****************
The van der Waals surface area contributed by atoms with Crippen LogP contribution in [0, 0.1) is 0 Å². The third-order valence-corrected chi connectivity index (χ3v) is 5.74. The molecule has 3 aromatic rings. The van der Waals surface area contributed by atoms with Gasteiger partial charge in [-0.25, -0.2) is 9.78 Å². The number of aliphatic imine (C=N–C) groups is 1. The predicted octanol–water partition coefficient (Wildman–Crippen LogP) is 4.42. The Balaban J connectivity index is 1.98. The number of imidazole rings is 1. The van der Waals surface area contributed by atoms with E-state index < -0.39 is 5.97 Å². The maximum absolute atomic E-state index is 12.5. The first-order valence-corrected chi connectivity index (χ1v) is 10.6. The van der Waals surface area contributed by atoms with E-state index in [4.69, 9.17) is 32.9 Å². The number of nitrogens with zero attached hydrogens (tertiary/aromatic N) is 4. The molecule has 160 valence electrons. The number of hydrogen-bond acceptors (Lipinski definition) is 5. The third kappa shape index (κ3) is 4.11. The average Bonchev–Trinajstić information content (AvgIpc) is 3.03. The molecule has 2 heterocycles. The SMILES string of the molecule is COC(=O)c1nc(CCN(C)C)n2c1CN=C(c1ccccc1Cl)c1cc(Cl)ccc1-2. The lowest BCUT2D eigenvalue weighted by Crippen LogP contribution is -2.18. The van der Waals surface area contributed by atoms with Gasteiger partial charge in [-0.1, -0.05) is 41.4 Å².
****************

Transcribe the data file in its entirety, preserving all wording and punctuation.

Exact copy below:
The van der Waals surface area contributed by atoms with Crippen LogP contribution in [0, 0.1) is 0 Å². The third-order valence-corrected chi connectivity index (χ3v) is 5.74. The molecule has 3 aromatic rings. The van der Waals surface area contributed by atoms with Gasteiger partial charge in [-0.25, -0.2) is 9.78 Å². The number of aliphatic imine (C=N–C) groups is 1. The predicted octanol–water partition coefficient (Wildman–Crippen LogP) is 4.42. The Balaban J connectivity index is 1.98. The number of imidazole rings is 1. The van der Waals surface area contributed by atoms with E-state index < -0.39 is 5.97 Å². The maximum absolute atomic E-state index is 12.5. The first-order valence-corrected chi connectivity index (χ1v) is 10.6. The van der Waals surface area contributed by atoms with E-state index in [4.69, 9.17) is 32.9 Å². The number of nitrogens with zero attached hydrogens (tertiary/aromatic N) is 4. The molecule has 160 valence electrons. The number of hydrogen-bond acceptors (Lipinski definition) is 5. The third kappa shape index (κ3) is 4.11. The average Bonchev–Trinajstić information content (AvgIpc) is 3.03. The molecule has 2 heterocycles. The SMILES string of the molecule is COC(=O)c1nc(CCN(C)C)n2c1CN=C(c1ccccc1Cl)c1cc(Cl)ccc1-2. The lowest BCUT2D eigenvalue weighted by Crippen LogP contribution is -2.18. The van der Waals surface area contributed by atoms with Gasteiger partial charge in [-0.1, -0.05) is 41.4 Å².